This is the thirteenth story in our series on the Magic of Iceland.
Finally, after miles and miles of driving through Iceland’s interior, on bumpy F roads passable only by four-wheel drive vehicles and over land unsuitable for everyday life, Nora and I arrived at Landmannalaugar, the valley surrounded by multicolored volcanic mountains.
It had been almost 24 hours since we eschewed taking the northbound F208 route from the Ring Road in the south because of warnings of numerous river crossings. Now we were able to confirm what we had been told again and again.
Yes, a river DOES run through it!
Did we want to start our Landmannalaugar expedition by making a crossing in our Ford Escape? It looked doable. Two trucks had just made the splashy venture with relative ease. We decided not to as there was still room in the parking area on our side of the river. A makeshift bridge allowed us to cross without wading into the water.
Nora and I wanted our last full day in Iceland to be a memorable one but making a river crossing didn’t have to be a part of it. Landmannalaugar’s surreal landscape made the struggle to reach it all the more worthwhile.
Mount Blahnukur was in the distance, staring us in the face. The Laugahraun lava field, which is said to have formed in the year 1477, crept up to the Landmannalaugar welcome huts and a campsite. To our right was a geothermal spring emanating steam as people were indulgently soaking in it.
The welcome area essentially served as a staging area for many multi-day hiking excursions. We were limited to the single day variety, which was OK too. Our options included climbing to the top of Mount Blahnukur (which I wanted to do), navigating the scenic Graenagil trail through Laugahraun OR hiking the first leg of the Laugavegur trail, which would bring us to the foot of Mount Brennisteinsalda (which translates in English as “sulphur wave”). From there, all options were possible. No matter the route, we were looking at a minimum four-hour afternoon of hiking in the region’s exquisitely colorful surroundings. We had hopes of visiting the historic farmhouse Stong and Haifoss, a highly acclaimed but difficult-to-reach waterfall in the nearby highlands, so time was of the essence.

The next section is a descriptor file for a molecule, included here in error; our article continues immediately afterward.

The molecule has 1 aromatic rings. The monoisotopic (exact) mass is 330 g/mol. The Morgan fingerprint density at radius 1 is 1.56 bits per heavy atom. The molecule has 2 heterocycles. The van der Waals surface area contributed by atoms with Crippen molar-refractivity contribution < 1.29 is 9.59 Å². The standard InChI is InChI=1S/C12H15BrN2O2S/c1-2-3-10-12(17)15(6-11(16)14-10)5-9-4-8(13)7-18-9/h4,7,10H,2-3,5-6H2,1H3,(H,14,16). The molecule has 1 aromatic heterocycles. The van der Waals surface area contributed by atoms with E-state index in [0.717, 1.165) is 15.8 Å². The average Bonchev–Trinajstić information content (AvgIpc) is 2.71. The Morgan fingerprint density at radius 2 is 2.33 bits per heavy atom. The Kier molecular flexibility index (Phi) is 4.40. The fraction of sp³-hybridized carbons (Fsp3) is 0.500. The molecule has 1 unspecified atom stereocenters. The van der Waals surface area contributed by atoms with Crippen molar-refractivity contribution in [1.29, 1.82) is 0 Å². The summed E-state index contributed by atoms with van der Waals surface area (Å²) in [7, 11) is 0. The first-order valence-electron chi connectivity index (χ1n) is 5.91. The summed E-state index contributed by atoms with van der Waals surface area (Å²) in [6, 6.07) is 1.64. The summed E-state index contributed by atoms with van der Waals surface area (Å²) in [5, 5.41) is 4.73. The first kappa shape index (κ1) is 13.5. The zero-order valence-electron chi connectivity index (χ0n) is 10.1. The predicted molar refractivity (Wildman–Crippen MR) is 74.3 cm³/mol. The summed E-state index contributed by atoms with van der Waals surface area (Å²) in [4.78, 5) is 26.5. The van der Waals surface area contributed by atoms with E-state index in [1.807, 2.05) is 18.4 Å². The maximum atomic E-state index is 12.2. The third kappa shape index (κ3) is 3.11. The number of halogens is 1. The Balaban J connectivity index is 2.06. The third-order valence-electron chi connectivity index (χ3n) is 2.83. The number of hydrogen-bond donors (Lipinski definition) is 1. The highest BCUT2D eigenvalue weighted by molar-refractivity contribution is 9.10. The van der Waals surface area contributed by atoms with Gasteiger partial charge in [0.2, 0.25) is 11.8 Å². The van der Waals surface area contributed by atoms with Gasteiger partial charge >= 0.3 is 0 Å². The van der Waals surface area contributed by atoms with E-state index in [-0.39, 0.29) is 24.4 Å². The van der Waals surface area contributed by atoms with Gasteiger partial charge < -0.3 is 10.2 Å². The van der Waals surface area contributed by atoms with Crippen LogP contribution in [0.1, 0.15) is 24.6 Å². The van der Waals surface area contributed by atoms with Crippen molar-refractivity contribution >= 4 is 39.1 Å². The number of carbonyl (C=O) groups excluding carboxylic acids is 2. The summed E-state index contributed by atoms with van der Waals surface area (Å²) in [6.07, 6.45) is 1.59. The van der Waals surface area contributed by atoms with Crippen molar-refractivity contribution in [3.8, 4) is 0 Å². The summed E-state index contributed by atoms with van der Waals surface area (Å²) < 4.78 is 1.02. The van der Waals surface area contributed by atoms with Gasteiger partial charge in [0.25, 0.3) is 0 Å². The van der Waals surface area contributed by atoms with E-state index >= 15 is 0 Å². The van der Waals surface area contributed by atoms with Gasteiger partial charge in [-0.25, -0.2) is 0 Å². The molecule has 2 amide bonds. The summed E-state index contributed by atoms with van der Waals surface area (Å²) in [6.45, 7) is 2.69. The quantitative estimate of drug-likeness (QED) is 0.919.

My words didn’t have to be exact to the lyrics of the Grateful Dead song, “The Wheel” for me to think of it. Nora and I had enjoyed a beautiful afternoon hiking in the volcanic highlands but the Landmannalaugar part of our day was coming to a close. I was preoccupied with putting myself in position to take the best possible picture from the trail going up Mount Blahnukur. I had originally hoped to reach the summit but now I was looking for the best way to finish up. I looked down at my phone as I trudged forward. It was 4:15.
Nora had returned to the welcome huts. I knew she wanted to make sure we had enough time to see Stong and Haifoss — not to mention the Blue Lagoon — so I had to cut my hike short.
The narrow track on the crest of the mountain was part of the reason Nora chose not to go with me. Being fatigued after hiking all afternoon through Laugahraun and around it, I knew what she meant, but I still wanted to get a little higher. This was going to be my farewell portrait photo from Landmannalaugar. I trudged on a little more before I turned around away from the mountain trail to face the greater valley. I looked at my phone. It was 4:19. This was it. I soaked in the view for a few minutes before I took a series of photos. It knew it was time to go.
Earlier, Nora and I had enjoyed our time on the Laugavegur trail, which some people were navigating as a part of a multi-day excursion to Porsmork. Our day was mostly spent hiking through the lava fields and on other terrain in and around Landmannalaugar.
The smell of sulphur was very strong in the vicinity of Brennisteinsalda, an active volcano which was one of our hiking options. Deciding against climbing Brennisteinsalda, we hiked down into a valley which we were told would bring us to another trail that would take us up the far side of Mount Blahnukur. From there we could climb to the top and make our descent down the trail that would bring us back toward the welcome center. That sounded great! But numerous mountain streams were running heavy through the valley. We couldn’t find a suitable place to cross!
We opted for the very scenic Graenagil trail, which wove through the Laugahraun lava field. It was hardly a consolation prize and didn’t disappoint. It was challenging and offered spectacular views of the greater valley.
As I made my descent on Mount Blahnukur, the views continued to dazzle, even from only halfway up. I stopped for a minute to chart the path Nora and I had taken through Laugahraun only an hour or two earlier.
I wanted to spend more time but I knew I couldn’t. Landmannalaugar had lived up to its hype and beyond, but there was still more to see and do. We were literally in the homestretch of our Icelandic odyssey, in our final hours of exploring all the “Land of Fire and Ice” had to offer, and there wasn’t a minute to spare.
Check out the entire Magic of Iceland series right here:
Part 1-Overview, Part 2-The Golden Circle, Part 3-Latrabjarg, Part 4-Midnight Sun Drive, Part 5-Westfjords and Isafjordur, Part 6-Fire and the Mountains, Part 7-Date Night at Hverfell, Part 8-Surreal Saturday, Part 9-Beyond Fire and Ice, Part 10–Taking the 939, Part 11-Lost in Skaftafell, Part 12-F208 Dilemma, Part 13-Volcanic Highlands, Part 14-Homestretch to Remember
More Magic of Iceland: 1. Jokulsarlon – Glacier Lagoon